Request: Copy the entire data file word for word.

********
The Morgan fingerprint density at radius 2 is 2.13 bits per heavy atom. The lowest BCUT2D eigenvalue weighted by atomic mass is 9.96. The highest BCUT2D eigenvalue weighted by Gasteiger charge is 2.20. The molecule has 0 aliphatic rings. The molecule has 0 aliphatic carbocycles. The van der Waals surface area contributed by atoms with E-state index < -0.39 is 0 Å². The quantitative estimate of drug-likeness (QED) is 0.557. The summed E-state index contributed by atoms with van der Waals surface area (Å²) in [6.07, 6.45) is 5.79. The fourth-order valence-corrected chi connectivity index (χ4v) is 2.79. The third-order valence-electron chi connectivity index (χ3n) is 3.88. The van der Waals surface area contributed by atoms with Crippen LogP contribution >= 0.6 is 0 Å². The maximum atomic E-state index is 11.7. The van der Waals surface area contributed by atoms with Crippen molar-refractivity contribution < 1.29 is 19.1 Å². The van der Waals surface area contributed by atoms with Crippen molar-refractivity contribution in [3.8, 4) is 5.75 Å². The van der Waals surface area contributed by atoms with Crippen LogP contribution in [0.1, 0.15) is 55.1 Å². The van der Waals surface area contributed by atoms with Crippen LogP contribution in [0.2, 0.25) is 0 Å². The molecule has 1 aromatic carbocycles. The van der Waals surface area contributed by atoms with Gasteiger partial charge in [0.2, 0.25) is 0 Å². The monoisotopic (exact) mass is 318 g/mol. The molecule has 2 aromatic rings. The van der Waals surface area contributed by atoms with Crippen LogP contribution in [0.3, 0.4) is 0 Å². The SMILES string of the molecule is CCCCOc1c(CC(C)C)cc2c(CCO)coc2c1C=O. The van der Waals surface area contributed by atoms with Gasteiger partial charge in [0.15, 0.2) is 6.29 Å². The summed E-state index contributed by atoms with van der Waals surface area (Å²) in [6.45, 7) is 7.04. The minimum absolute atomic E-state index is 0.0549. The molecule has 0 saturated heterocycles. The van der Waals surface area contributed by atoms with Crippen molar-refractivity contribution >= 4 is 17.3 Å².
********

The Morgan fingerprint density at radius 2 is 2.13 bits per heavy atom. The lowest BCUT2D eigenvalue weighted by atomic mass is 9.96. The highest BCUT2D eigenvalue weighted by Gasteiger charge is 2.20. The molecule has 0 aliphatic rings. The molecule has 0 aliphatic carbocycles. The van der Waals surface area contributed by atoms with E-state index < -0.39 is 0 Å². The quantitative estimate of drug-likeness (QED) is 0.557. The summed E-state index contributed by atoms with van der Waals surface area (Å²) in [6.07, 6.45) is 5.79. The fourth-order valence-corrected chi connectivity index (χ4v) is 2.79. The third-order valence-electron chi connectivity index (χ3n) is 3.88. The van der Waals surface area contributed by atoms with Crippen LogP contribution >= 0.6 is 0 Å². The maximum atomic E-state index is 11.7. The van der Waals surface area contributed by atoms with Crippen molar-refractivity contribution < 1.29 is 19.1 Å². The van der Waals surface area contributed by atoms with Crippen molar-refractivity contribution in [3.8, 4) is 5.75 Å². The van der Waals surface area contributed by atoms with Crippen LogP contribution in [0.1, 0.15) is 55.1 Å². The van der Waals surface area contributed by atoms with Crippen LogP contribution in [0.2, 0.25) is 0 Å². The molecule has 1 aromatic carbocycles. The van der Waals surface area contributed by atoms with Gasteiger partial charge in [0.2, 0.25) is 0 Å². The monoisotopic (exact) mass is 318 g/mol. The molecule has 2 aromatic rings. The van der Waals surface area contributed by atoms with Crippen LogP contribution in [0.3, 0.4) is 0 Å². The SMILES string of the molecule is CCCCOc1c(CC(C)C)cc2c(CCO)coc2c1C=O. The van der Waals surface area contributed by atoms with Gasteiger partial charge in [0.15, 0.2) is 6.29 Å². The summed E-state index contributed by atoms with van der Waals surface area (Å²) in [6.45, 7) is 7.04. The minimum absolute atomic E-state index is 0.0549. The molecule has 0 saturated heterocycles. The van der Waals surface area contributed by atoms with Crippen molar-refractivity contribution >= 4 is 17.3 Å².